December 2019 /// Vol 204 No. 12

Features

Haynesville-Bossier Shale

A "cowboy" bucks headwinds, beefs up gas holdings

Jim Redden, Contributing Editor

When Jerry Jones bought the Dallas Cowboys 30 years ago, he gambled on an American football team that was floundering, both on the field and on the balance sheet. His $140-million investment, in a once-proud team that was nearly bankrupt in February 1989, has since evolved into a perennial winner worth nearly $5 billion and at the top of Forbes list of the world’s most valuable professional sports franchises.

The flamboyant Jones is now betting that he can replicate that tour de force, but on a much more precarious playing field. With the $2.2-billion acquisition of pure play Covey Park Energy LLC in July, Jones’ Comstock Resources, Inc. emerged as a premier player among the condensed collection of largely privately held operators still at work in the dry gas Haynesville shale. The deal gave Comstock a 309,000-net-acre position in the northern Louisiana core of the Haynesville and overlying Bossier play, which extends into East Texas.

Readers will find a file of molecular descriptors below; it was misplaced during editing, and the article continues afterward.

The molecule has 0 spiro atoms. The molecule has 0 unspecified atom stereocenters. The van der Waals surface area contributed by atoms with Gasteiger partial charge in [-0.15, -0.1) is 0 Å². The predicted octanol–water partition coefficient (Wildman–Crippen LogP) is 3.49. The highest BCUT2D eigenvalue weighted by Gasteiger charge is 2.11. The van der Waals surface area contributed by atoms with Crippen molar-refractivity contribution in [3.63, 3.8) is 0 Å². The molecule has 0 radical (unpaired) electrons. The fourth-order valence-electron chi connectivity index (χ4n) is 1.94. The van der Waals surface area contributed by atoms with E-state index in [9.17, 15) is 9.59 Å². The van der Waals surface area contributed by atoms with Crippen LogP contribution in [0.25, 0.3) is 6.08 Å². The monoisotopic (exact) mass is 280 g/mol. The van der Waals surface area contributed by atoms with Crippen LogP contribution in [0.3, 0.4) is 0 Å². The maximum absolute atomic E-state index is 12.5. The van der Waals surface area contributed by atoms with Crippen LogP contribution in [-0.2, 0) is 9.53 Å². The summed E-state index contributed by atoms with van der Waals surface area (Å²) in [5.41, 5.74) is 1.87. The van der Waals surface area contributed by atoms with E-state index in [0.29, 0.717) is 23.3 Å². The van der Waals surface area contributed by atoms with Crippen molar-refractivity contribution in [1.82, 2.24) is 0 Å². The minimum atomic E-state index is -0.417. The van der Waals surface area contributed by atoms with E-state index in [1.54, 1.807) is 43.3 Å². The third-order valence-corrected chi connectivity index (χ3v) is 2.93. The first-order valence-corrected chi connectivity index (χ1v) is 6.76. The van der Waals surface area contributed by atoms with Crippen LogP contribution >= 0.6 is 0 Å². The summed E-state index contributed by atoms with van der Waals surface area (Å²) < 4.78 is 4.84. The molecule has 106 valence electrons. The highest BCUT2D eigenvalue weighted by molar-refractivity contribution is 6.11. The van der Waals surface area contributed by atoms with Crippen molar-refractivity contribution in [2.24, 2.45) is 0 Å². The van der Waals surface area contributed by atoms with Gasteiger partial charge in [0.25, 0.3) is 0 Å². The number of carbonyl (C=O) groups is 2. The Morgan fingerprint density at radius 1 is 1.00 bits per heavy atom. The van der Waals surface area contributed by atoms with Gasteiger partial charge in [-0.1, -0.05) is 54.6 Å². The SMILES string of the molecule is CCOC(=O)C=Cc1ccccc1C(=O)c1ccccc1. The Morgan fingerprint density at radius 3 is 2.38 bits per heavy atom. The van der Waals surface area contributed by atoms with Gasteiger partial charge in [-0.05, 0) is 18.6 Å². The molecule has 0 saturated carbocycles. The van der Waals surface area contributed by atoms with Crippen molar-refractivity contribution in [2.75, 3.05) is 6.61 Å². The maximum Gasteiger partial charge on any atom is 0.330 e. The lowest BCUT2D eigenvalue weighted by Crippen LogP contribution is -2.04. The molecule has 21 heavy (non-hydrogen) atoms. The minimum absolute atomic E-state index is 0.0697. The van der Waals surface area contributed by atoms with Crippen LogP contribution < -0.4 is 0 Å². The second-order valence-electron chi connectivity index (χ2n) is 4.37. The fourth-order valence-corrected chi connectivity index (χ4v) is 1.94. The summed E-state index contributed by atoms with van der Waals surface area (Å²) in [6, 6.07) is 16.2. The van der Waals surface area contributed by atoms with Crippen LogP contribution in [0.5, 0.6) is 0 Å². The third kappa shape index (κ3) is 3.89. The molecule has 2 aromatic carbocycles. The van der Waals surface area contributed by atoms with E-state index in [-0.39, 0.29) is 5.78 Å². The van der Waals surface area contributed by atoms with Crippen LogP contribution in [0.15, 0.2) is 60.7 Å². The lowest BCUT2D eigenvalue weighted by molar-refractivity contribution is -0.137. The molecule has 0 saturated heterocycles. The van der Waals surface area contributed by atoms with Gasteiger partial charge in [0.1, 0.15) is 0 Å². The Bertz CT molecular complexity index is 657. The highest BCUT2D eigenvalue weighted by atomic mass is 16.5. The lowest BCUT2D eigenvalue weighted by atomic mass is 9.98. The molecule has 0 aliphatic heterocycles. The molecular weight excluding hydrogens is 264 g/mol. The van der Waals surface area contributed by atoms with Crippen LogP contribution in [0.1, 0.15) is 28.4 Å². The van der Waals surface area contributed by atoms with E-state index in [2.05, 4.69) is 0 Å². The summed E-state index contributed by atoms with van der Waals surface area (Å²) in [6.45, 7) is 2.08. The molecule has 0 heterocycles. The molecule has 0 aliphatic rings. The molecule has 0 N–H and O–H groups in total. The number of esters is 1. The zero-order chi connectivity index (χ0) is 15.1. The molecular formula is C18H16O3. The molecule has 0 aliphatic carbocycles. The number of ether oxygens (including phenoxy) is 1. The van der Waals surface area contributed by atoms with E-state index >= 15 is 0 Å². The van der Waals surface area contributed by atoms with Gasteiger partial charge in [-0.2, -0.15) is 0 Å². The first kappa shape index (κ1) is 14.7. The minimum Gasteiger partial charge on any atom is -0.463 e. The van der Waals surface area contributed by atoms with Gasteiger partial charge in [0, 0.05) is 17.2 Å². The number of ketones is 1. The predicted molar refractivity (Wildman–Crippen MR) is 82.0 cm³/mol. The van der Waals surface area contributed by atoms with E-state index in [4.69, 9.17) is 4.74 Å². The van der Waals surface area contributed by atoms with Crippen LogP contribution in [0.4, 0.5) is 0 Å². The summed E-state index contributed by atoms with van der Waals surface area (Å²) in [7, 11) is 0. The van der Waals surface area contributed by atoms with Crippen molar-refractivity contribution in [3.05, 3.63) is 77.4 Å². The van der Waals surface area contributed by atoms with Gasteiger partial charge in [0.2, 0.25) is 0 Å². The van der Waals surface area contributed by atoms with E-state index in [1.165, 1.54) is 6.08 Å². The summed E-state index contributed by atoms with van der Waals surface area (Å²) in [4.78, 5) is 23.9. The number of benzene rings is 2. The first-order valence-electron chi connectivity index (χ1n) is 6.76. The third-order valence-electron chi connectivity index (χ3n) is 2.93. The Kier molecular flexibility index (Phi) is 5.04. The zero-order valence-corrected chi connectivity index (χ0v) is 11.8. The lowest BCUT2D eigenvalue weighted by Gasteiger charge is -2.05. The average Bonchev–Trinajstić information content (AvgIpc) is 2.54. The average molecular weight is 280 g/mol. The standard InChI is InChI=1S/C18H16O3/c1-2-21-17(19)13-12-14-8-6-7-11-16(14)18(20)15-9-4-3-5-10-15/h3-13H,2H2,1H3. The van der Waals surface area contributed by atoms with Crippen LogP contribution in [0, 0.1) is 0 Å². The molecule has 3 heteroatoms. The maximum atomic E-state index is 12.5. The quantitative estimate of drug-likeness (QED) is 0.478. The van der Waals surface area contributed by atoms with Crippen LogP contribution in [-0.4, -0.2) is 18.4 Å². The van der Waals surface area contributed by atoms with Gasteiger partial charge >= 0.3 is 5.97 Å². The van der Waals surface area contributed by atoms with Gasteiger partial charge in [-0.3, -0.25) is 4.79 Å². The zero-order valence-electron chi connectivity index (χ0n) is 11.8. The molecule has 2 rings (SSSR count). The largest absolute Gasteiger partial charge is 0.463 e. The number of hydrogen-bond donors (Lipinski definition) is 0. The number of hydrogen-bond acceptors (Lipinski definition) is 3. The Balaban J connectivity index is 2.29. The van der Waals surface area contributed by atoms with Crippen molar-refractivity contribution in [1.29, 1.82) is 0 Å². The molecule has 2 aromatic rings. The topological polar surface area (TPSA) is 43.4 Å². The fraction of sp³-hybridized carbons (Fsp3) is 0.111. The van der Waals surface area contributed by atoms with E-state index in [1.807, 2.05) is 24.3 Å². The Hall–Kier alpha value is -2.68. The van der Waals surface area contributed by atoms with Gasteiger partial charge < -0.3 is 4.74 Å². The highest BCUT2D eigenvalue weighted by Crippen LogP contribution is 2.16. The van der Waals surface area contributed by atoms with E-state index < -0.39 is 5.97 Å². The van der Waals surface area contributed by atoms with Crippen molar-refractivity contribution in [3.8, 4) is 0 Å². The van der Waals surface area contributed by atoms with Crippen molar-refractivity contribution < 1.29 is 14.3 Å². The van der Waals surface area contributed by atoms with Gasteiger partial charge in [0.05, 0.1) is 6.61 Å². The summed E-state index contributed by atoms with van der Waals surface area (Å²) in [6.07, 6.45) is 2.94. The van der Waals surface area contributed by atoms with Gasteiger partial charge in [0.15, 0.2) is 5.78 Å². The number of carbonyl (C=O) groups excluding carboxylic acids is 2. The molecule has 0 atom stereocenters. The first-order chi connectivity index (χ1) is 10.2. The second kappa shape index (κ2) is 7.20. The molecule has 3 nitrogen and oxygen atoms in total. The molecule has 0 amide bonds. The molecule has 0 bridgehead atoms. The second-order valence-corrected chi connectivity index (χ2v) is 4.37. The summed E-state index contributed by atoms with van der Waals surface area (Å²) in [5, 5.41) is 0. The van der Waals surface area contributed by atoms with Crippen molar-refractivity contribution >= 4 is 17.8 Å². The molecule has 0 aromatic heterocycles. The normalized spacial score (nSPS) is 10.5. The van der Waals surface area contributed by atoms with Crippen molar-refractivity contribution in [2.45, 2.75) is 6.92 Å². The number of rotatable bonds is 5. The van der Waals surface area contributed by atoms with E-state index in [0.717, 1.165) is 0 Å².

Jones, who owns 75% of Comstock, paralleled the purchase of the once-woebegone Cowboys to that of a company wholly engaged in a gas market that shows no signs of emerging from a years-long funk anytime soon. “I bought [the team] when everything was down and out. This is opportune times, especially when you can deal with a world-class [gas] asset located where it is,” Jones said of the deal that closed on July 16, as quoted by Bloomberg.

For the operators still at work, location ranks as a principal selling point for the deep and high-pressured Haynesville, where the shale ranges from 200 to 300 ft thick and is recognized for delivering high flowrates and returns. They cite a still-growing infrastructure that provides a direct link to the Gulf Coast, home turf for an expanding petrochemical and liquefied natural gas (LNG) export hub.